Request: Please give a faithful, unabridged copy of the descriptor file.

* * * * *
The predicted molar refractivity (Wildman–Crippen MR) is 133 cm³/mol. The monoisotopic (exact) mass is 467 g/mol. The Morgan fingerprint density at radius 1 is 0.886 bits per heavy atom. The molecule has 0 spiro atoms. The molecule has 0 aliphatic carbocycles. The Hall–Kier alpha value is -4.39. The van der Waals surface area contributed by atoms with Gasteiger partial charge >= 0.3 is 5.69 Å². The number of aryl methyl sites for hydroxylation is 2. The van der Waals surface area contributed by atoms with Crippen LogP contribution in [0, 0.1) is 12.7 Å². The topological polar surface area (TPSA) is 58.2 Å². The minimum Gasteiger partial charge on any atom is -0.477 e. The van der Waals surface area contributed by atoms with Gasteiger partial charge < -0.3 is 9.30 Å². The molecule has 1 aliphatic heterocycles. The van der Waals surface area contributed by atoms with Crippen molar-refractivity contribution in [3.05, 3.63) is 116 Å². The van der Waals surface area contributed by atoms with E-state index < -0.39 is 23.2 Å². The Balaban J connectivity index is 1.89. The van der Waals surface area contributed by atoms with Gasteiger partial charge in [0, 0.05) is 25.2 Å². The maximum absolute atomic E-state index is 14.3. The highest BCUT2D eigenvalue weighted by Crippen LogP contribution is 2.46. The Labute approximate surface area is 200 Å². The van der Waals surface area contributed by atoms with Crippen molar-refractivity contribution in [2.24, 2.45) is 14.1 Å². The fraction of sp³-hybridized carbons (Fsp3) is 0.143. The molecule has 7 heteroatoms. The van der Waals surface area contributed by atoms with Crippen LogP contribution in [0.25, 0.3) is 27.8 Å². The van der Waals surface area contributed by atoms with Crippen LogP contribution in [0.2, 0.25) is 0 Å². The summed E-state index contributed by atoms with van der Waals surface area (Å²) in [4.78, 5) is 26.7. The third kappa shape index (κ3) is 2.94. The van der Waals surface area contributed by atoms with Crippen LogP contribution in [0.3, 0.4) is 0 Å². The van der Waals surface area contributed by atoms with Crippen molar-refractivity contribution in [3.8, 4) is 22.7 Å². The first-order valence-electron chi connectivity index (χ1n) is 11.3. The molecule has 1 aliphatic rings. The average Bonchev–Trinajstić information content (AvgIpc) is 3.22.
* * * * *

The predicted molar refractivity (Wildman–Crippen MR) is 133 cm³/mol. The monoisotopic (exact) mass is 467 g/mol. The Morgan fingerprint density at radius 1 is 0.886 bits per heavy atom. The molecule has 0 spiro atoms. The molecule has 0 aliphatic carbocycles. The Hall–Kier alpha value is -4.39. The van der Waals surface area contributed by atoms with Gasteiger partial charge >= 0.3 is 5.69 Å². The number of aryl methyl sites for hydroxylation is 2. The van der Waals surface area contributed by atoms with Crippen LogP contribution in [0, 0.1) is 12.7 Å². The topological polar surface area (TPSA) is 58.2 Å². The minimum Gasteiger partial charge on any atom is -0.477 e. The van der Waals surface area contributed by atoms with Gasteiger partial charge < -0.3 is 9.30 Å². The molecule has 1 aliphatic heterocycles. The van der Waals surface area contributed by atoms with Crippen molar-refractivity contribution in [3.05, 3.63) is 116 Å². The van der Waals surface area contributed by atoms with E-state index < -0.39 is 23.2 Å². The Balaban J connectivity index is 1.89. The van der Waals surface area contributed by atoms with Gasteiger partial charge in [0, 0.05) is 25.2 Å². The maximum absolute atomic E-state index is 14.3. The highest BCUT2D eigenvalue weighted by Crippen LogP contribution is 2.46. The Labute approximate surface area is 200 Å². The van der Waals surface area contributed by atoms with Crippen molar-refractivity contribution in [2.24, 2.45) is 14.1 Å². The fraction of sp³-hybridized carbons (Fsp3) is 0.143. The molecule has 7 heteroatoms. The van der Waals surface area contributed by atoms with Crippen LogP contribution in [0.25, 0.3) is 27.8 Å². The van der Waals surface area contributed by atoms with Crippen LogP contribution in [0.2, 0.25) is 0 Å². The summed E-state index contributed by atoms with van der Waals surface area (Å²) in [4.78, 5) is 26.7. The third kappa shape index (κ3) is 2.94. The van der Waals surface area contributed by atoms with Crippen LogP contribution in [0.3, 0.4) is 0 Å². The van der Waals surface area contributed by atoms with Crippen molar-refractivity contribution in [3.8, 4) is 22.7 Å². The first-order valence-electron chi connectivity index (χ1n) is 11.3. The molecule has 1 aliphatic rings. The average Bonchev–Trinajstić information content (AvgIpc) is 3.22.